Don’t let user testing promote ignorance

There was a time when user testing wasn’t particularly practised. There was a general view—sometimes not explicitly stated—that we could devise a product or interface within our offices, launch it, and it would be good. Fortunately that’s largely changed. There has been a real shift in recent years from thinking we know the answers to testing hypotheses with real people.

But sometimes we go too far, and end up at the other extreme. I sometimes come across people and teams who will not make any user experience decision until it’s been tested with users. They have gone from “we know everything” at one end of the scale to “we know nothing” at the other.

Not only is this silly, it’s damaging to the organisation, the product and the users.

When we build or adjust a feature we’re making a bet on how it will be received. If we’re not sure then we should test it; we should check our assumptions, too. But it can often make sense to build and release it without user testing. This is because user testing takes time; the more time we spend on that the more the release is delayed, and so user benefit is also delayed. The balance is not always on the side of user testing. This is especially true when we see poor user experiences.

If user testing of a feature is going to take four weeks then that’s four weeks less time our users will have with the feature, and four weeks of us losing the benefit, too—of user engagement, increased sales, or whatever. There is an opportunity cost, too. If our user researchers are working on this then there’s something else that they’re not working on.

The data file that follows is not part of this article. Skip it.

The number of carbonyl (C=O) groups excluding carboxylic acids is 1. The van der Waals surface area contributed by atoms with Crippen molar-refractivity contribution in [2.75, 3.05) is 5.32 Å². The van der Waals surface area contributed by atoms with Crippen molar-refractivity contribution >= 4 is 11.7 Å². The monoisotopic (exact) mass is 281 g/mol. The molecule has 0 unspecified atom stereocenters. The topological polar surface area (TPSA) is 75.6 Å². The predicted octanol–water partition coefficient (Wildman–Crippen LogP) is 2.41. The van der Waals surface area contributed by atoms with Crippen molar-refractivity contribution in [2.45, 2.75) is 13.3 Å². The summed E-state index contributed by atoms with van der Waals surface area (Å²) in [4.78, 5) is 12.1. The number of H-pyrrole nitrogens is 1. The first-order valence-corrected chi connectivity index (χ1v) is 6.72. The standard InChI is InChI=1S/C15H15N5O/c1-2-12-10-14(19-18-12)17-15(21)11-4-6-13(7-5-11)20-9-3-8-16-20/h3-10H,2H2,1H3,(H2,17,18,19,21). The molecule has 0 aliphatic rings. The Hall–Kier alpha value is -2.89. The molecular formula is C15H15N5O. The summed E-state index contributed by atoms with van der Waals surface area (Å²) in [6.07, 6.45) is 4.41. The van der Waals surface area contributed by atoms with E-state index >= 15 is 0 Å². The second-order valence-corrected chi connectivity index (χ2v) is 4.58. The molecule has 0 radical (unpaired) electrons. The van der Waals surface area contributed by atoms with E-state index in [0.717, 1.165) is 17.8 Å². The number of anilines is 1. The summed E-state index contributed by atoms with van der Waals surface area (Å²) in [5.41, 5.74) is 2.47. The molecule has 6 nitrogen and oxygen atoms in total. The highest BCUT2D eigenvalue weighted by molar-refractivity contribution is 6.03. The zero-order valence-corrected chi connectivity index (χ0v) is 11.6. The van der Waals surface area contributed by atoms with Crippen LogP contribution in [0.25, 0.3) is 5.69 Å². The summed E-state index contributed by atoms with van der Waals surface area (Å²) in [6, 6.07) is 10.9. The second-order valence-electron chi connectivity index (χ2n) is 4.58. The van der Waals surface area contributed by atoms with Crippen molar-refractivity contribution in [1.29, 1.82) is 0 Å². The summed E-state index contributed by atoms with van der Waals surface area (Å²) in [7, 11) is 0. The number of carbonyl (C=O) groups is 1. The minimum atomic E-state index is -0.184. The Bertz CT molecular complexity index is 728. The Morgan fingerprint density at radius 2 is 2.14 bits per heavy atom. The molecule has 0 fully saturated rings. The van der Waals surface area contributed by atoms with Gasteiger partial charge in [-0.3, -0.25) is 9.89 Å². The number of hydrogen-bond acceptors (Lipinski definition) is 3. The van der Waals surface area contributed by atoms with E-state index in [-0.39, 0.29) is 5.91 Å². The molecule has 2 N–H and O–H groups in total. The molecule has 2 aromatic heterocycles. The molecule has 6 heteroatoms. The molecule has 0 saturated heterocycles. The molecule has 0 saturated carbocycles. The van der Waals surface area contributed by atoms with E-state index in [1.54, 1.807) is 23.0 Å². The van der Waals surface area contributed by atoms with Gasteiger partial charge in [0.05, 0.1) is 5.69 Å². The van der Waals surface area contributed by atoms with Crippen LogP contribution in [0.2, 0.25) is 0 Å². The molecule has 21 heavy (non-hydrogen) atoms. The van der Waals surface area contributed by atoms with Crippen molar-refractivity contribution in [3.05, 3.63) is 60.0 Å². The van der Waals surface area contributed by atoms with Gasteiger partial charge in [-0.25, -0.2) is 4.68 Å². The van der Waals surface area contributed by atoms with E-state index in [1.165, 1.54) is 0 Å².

Many in our teams have expertise in our users and their experiences; we can often trust them to make a judgement. We can often trust our own experiences, too. We should be wary if we think one form of presentation is more effective than another—that’s probably worth testing. But we can usually be confident when we sense something is a bad experience. If we’re 95% sure a proposed widget, say, is clunky, let’s seek to improve it immediately rather than waiting for external users to tell us what we privately knew anyway.

The growth of user testing has been hugely positive for product organisations and users. But as with so many activities its cost is greater than zero, and we should not use it to pretend we are empty vessels, ignorant of all digital experiences.

Photo by cammon